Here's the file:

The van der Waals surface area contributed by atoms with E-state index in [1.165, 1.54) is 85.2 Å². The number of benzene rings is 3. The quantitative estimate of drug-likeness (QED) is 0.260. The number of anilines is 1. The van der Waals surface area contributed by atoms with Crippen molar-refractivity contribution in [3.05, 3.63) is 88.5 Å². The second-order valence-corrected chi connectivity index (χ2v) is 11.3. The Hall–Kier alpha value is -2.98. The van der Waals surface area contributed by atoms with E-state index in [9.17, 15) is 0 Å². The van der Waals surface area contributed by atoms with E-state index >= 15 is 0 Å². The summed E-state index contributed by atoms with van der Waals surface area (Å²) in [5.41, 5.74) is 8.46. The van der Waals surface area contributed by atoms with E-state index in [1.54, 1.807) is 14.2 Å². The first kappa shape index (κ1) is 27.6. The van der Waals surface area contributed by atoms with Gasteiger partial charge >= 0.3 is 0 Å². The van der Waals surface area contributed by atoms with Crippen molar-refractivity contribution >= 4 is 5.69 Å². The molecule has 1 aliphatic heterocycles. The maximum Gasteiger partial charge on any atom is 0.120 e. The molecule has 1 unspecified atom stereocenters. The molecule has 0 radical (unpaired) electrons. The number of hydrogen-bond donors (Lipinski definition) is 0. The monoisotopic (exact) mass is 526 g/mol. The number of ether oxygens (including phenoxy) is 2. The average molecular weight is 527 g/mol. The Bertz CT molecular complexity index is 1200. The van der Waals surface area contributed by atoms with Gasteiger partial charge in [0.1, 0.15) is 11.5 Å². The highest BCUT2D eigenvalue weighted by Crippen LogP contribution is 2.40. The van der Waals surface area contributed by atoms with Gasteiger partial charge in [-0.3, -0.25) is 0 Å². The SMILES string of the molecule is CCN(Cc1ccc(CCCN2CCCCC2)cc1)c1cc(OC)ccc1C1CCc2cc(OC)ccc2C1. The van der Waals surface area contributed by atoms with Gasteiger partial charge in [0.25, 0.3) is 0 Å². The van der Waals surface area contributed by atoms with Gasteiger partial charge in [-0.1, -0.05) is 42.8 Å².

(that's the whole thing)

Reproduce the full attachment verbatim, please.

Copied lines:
The van der Waals surface area contributed by atoms with E-state index in [1.165, 1.54) is 85.2 Å². The number of benzene rings is 3. The quantitative estimate of drug-likeness (QED) is 0.260. The number of anilines is 1. The van der Waals surface area contributed by atoms with Crippen molar-refractivity contribution in [3.05, 3.63) is 88.5 Å². The second-order valence-corrected chi connectivity index (χ2v) is 11.3. The Hall–Kier alpha value is -2.98. The van der Waals surface area contributed by atoms with E-state index in [9.17, 15) is 0 Å². The van der Waals surface area contributed by atoms with E-state index >= 15 is 0 Å². The summed E-state index contributed by atoms with van der Waals surface area (Å²) in [5.41, 5.74) is 8.46. The van der Waals surface area contributed by atoms with E-state index in [1.54, 1.807) is 14.2 Å². The first kappa shape index (κ1) is 27.6. The van der Waals surface area contributed by atoms with Gasteiger partial charge >= 0.3 is 0 Å². The van der Waals surface area contributed by atoms with Crippen molar-refractivity contribution >= 4 is 5.69 Å². The molecule has 1 aliphatic heterocycles. The maximum Gasteiger partial charge on any atom is 0.120 e. The molecule has 1 unspecified atom stereocenters. The molecule has 0 radical (unpaired) electrons. The number of hydrogen-bond donors (Lipinski definition) is 0. The monoisotopic (exact) mass is 526 g/mol. The number of ether oxygens (including phenoxy) is 2. The average molecular weight is 527 g/mol. The Bertz CT molecular complexity index is 1200. The van der Waals surface area contributed by atoms with Gasteiger partial charge in [0.1, 0.15) is 11.5 Å². The highest BCUT2D eigenvalue weighted by Crippen LogP contribution is 2.40. The van der Waals surface area contributed by atoms with Gasteiger partial charge in [-0.3, -0.25) is 0 Å². The SMILES string of the molecule is CCN(Cc1ccc(CCCN2CCCCC2)cc1)c1cc(OC)ccc1C1CCc2cc(OC)ccc2C1. The van der Waals surface area contributed by atoms with Gasteiger partial charge in [0.25, 0.3) is 0 Å². The van der Waals surface area contributed by atoms with Gasteiger partial charge in [-0.1, -0.05) is 42.8 Å².